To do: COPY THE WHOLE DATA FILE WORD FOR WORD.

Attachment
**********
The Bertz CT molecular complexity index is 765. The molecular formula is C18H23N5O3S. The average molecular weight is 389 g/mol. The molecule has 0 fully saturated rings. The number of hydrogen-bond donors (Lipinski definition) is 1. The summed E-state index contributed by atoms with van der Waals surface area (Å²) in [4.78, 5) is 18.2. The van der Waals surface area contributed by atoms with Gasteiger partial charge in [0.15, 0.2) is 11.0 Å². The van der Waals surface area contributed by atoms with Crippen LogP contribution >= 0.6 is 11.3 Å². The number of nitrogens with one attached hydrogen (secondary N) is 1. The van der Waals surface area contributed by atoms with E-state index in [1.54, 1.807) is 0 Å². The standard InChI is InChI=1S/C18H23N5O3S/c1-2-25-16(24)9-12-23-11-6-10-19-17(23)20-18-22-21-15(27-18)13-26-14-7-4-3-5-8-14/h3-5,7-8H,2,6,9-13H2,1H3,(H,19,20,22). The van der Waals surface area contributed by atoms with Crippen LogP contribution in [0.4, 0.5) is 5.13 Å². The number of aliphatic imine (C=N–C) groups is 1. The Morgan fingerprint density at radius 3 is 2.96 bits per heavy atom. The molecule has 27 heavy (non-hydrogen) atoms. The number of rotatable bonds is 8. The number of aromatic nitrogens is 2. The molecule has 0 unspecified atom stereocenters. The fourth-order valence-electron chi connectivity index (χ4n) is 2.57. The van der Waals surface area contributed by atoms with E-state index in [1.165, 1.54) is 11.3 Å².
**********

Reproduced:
The Bertz CT molecular complexity index is 765. The molecular formula is C18H23N5O3S. The average molecular weight is 389 g/mol. The molecule has 0 fully saturated rings. The number of hydrogen-bond donors (Lipinski definition) is 1. The summed E-state index contributed by atoms with van der Waals surface area (Å²) in [4.78, 5) is 18.2. The van der Waals surface area contributed by atoms with Gasteiger partial charge in [0.15, 0.2) is 11.0 Å². The van der Waals surface area contributed by atoms with Crippen LogP contribution >= 0.6 is 11.3 Å². The number of nitrogens with one attached hydrogen (secondary N) is 1. The van der Waals surface area contributed by atoms with E-state index in [1.54, 1.807) is 0 Å². The standard InChI is InChI=1S/C18H23N5O3S/c1-2-25-16(24)9-12-23-11-6-10-19-17(23)20-18-22-21-15(27-18)13-26-14-7-4-3-5-8-14/h3-5,7-8H,2,6,9-13H2,1H3,(H,19,20,22). The van der Waals surface area contributed by atoms with Crippen LogP contribution in [0.4, 0.5) is 5.13 Å². The number of aliphatic imine (C=N–C) groups is 1. The Morgan fingerprint density at radius 3 is 2.96 bits per heavy atom. The molecule has 27 heavy (non-hydrogen) atoms. The number of rotatable bonds is 8. The number of aromatic nitrogens is 2. The molecule has 0 unspecified atom stereocenters. The fourth-order valence-electron chi connectivity index (χ4n) is 2.57. The van der Waals surface area contributed by atoms with E-state index in [1.165, 1.54) is 11.3 Å².